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Kenya trails east Africa economies in FDI flow

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Kenya’s foreign direct investment (FDI) inflow recorded a spectacular rebound to hit an impressive Sh68.9 billion ($0.67bn) in 2017.

However, the growth did not give it compelling volumes, and it emerged that it was trailing other key eastern Africa economies, a new global report shows.

The World Investment 2018 report by the United Nations Conference on Trade and Development (UNCTAD) ranks Kenya the fourth highest FDI recipient in East Africa after Ethiopia, Tanzania and Uganda.

Ethiopia, one of Africa’s fastest growing economies, absorbed nearly half of the $7.6 billion (Sh760 billion) FDI in East Africa, attracting a total of $3.6 billion (Sh360 billion) such investments. Tanzania and Uganda received $1.2 billion (Sh120 billion) and $0.7 billion (Sh70 billion) respectively.

In spite of trailing other East Africa’s key economies, Kenya saw FDI inflow increase from $0.39 billion (Sh39 billion) in 2016 to $0.67 billion in 2017, defying a trend both globally and in Africa where inflows dipped due to a decrease in commodity earnings and value of cross-border mergers and acquisitions (M&As).

Kenya’s FDI in-flow performance is attributed to buoyant domestic demand and inflows into the country’s ICT industries, the report said.

Last year, in bid to attract and retain investors, the Kenyan government provided a host of incentives for industries to operate. This included exemption on dividends payable to non-residents by enterprises operating in special economic zones (SEZs), a reduction of withholding tax on interest payable to non-residents by SEZ enterprises from 15 per cent to five per cent; allowing a capital deduction of 100 per cent of the cost of buildings and machinery owned by SEZ businesses.

The tax incentives spur foreign stockholders such as South African ICT investors Naspers, MTN and Intact Software who continued to expand in the country.

US companies were also prominent tech-oriented investors, with Boeing, Microsoft and Oracle all investing in the country. Significant consumer-facing investments by Diageo (United Kingdom) in beer and Johnson & Johnson (United States) in pharmaceuticals also replenished Kenya’s FDI pipe.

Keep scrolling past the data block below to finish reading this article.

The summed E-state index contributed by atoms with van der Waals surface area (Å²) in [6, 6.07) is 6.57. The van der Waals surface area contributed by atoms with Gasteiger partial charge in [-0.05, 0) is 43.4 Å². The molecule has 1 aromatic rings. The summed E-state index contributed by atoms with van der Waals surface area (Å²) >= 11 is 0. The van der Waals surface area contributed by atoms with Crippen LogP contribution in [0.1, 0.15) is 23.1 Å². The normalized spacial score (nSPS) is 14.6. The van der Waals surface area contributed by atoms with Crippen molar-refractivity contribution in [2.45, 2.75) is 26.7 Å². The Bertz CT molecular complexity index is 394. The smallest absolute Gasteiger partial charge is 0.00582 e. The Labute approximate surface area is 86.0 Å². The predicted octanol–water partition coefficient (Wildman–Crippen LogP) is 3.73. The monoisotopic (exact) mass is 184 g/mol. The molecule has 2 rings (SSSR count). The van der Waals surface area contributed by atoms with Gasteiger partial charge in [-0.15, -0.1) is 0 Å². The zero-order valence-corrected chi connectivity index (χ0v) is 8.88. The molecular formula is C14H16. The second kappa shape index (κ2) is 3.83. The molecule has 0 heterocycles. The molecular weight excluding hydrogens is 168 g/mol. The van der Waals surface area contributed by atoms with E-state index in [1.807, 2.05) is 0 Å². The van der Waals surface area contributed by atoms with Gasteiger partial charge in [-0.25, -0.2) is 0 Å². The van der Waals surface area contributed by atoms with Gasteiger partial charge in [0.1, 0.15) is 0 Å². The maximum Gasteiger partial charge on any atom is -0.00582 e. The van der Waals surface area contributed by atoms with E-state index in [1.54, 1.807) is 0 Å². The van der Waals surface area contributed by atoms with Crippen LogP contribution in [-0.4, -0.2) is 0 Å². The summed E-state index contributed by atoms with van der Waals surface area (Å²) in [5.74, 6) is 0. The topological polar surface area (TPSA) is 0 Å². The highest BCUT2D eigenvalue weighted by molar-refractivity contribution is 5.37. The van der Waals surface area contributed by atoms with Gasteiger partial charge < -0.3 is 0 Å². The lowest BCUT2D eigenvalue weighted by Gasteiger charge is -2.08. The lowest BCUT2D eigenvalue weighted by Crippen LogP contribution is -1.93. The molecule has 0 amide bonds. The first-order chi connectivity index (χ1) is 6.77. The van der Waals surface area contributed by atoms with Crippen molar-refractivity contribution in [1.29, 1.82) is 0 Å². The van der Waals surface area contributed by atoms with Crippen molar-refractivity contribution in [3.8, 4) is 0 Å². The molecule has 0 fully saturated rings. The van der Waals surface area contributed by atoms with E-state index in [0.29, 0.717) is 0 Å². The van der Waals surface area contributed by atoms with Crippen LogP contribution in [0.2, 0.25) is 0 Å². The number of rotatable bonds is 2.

Foreign-financed infrastructure projects like the Mombasa–Nairobi section of the standard-gauge railway have help boost economic growth and generate FDI inflows into the country.

Ethiopia, with FDI worth $3.6 billion, was the second largest FDI recipient in Africa, after Egypt with $7.4 billion. The country attracted a number of investors in 2017 including Chinese and Turkish firms that announced investments in light manufacturing and automotives in the second half of 2017.

Several global firms set up in Ethiopia including the US fashion supplier PVH that deals in brands like Calvin Klein and Tommy Hilfiger; Dubai-based Velocity Apparelz Companies which handles brands including Levi’s, Zara and Under Armour; and China’s Jiangsu Sunshine Group (which deals in brands such as Giorgio Armani and Hugo Boss. Several of these firms are located in Ethiopia’s flagship, Chinese-built, Hawassa Industrial Park.

Tanzania’s strong gold price and a diversified productive structure contributed to its FDI inflows worth $1.2 billion. Facebook and Uber expanded into that country while India’s Bharti Airtel continued to invest. The country’s inflows nonetheless recorded a 14 per cent decline against 2016.

Uganda ranked third in East Africa. The landlocked country will immensely gain from the Ethiopia-Djibouti joint venture that will take over operations in 2024. Construction began in 2017 on a regional oil pipeline to transport oil produced in Uganda — by Total E&P, Tullow Oil and China National Offshore Oil Corporation — to the United Republic of Tanzania for export.

FDI flows to Africa slumped to $42 billion (about Sh4.2 trillion) in 2017, a 21 per cent decline from 2016. Weak oil prices and harmful ongoing macroeconomic effects from the commodity bust saw flows contract in Egypt, Mozambique, the Congo, Nigeria, and Angola flows contract in Egypt, Mozambique, the Congo, Nigeria, and Angola.

South Africa continued to underperform.

“Challenges are particularly pronounced in Africa. Despite a period of strong economic growth, the level of economic transformation has been low. The share of manufacturing in the GDP of African countries is small, and it has further declined or stagnated over the past decade” Mukhisa Kituyi, the UNCTAD secretary-general said. “However, manufacturing has the potential of creating a large number of jobs in the formal sector and, therefore, raising living conditions”.

Globally, FDI flows fell by 23 per cent in 2017, to $1.43 trillion (Sh143 trillion) from a revised $1.87 trillion (Sh187 trillion) in 2016. However, according to the report, global FDI flows are projected to increase marginally, by about five per cent in 2018, to $1.5 trillion.

This expectation is based on current forecasts for a number of macroeconomic indicators and firm-level factors, survey of investment promotion agencies, UNCTAD’s forecasting.

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